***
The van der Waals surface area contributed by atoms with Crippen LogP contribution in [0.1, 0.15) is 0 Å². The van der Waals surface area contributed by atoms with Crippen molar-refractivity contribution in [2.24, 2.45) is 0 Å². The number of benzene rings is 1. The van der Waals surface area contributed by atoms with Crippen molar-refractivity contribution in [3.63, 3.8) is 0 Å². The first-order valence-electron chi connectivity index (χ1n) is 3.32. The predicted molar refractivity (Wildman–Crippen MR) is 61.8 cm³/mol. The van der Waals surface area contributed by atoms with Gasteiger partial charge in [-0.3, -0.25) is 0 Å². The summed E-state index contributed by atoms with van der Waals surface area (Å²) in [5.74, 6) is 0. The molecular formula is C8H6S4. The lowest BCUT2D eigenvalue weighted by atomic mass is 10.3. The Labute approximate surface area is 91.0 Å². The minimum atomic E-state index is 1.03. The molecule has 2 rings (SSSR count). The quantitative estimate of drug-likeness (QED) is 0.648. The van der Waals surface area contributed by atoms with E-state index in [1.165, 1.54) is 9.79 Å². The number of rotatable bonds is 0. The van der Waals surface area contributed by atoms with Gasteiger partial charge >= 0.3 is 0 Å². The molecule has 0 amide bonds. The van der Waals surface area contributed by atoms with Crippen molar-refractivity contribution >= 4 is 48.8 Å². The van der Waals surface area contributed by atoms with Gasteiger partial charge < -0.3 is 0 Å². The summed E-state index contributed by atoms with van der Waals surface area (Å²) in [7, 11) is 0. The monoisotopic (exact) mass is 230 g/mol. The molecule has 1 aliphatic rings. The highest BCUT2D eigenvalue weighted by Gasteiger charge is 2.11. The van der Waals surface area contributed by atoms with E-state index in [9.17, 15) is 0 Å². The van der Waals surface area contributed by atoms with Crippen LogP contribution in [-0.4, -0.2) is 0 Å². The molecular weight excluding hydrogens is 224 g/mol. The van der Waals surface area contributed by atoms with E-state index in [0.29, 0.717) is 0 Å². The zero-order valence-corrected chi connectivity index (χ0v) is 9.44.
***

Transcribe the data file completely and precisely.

The van der Waals surface area contributed by atoms with Crippen LogP contribution in [0.1, 0.15) is 0 Å². The van der Waals surface area contributed by atoms with Crippen molar-refractivity contribution in [2.24, 2.45) is 0 Å². The number of benzene rings is 1. The van der Waals surface area contributed by atoms with Crippen molar-refractivity contribution in [3.63, 3.8) is 0 Å². The first-order valence-electron chi connectivity index (χ1n) is 3.32. The predicted molar refractivity (Wildman–Crippen MR) is 61.8 cm³/mol. The van der Waals surface area contributed by atoms with Gasteiger partial charge in [-0.3, -0.25) is 0 Å². The summed E-state index contributed by atoms with van der Waals surface area (Å²) in [5.74, 6) is 0. The molecular formula is C8H6S4. The lowest BCUT2D eigenvalue weighted by atomic mass is 10.3. The Labute approximate surface area is 91.0 Å². The minimum atomic E-state index is 1.03. The molecule has 2 rings (SSSR count). The quantitative estimate of drug-likeness (QED) is 0.648. The van der Waals surface area contributed by atoms with E-state index in [1.165, 1.54) is 9.79 Å². The number of rotatable bonds is 0. The van der Waals surface area contributed by atoms with Gasteiger partial charge >= 0.3 is 0 Å². The molecule has 0 amide bonds. The van der Waals surface area contributed by atoms with Crippen molar-refractivity contribution >= 4 is 48.8 Å². The van der Waals surface area contributed by atoms with Gasteiger partial charge < -0.3 is 0 Å². The summed E-state index contributed by atoms with van der Waals surface area (Å²) in [7, 11) is 0. The monoisotopic (exact) mass is 230 g/mol. The molecule has 1 aliphatic rings. The highest BCUT2D eigenvalue weighted by Gasteiger charge is 2.11. The van der Waals surface area contributed by atoms with E-state index in [9.17, 15) is 0 Å². The van der Waals surface area contributed by atoms with Crippen LogP contribution in [-0.4, -0.2) is 0 Å². The molecular weight excluding hydrogens is 224 g/mol. The van der Waals surface area contributed by atoms with E-state index in [0.29, 0.717) is 0 Å². The zero-order valence-corrected chi connectivity index (χ0v) is 9.44.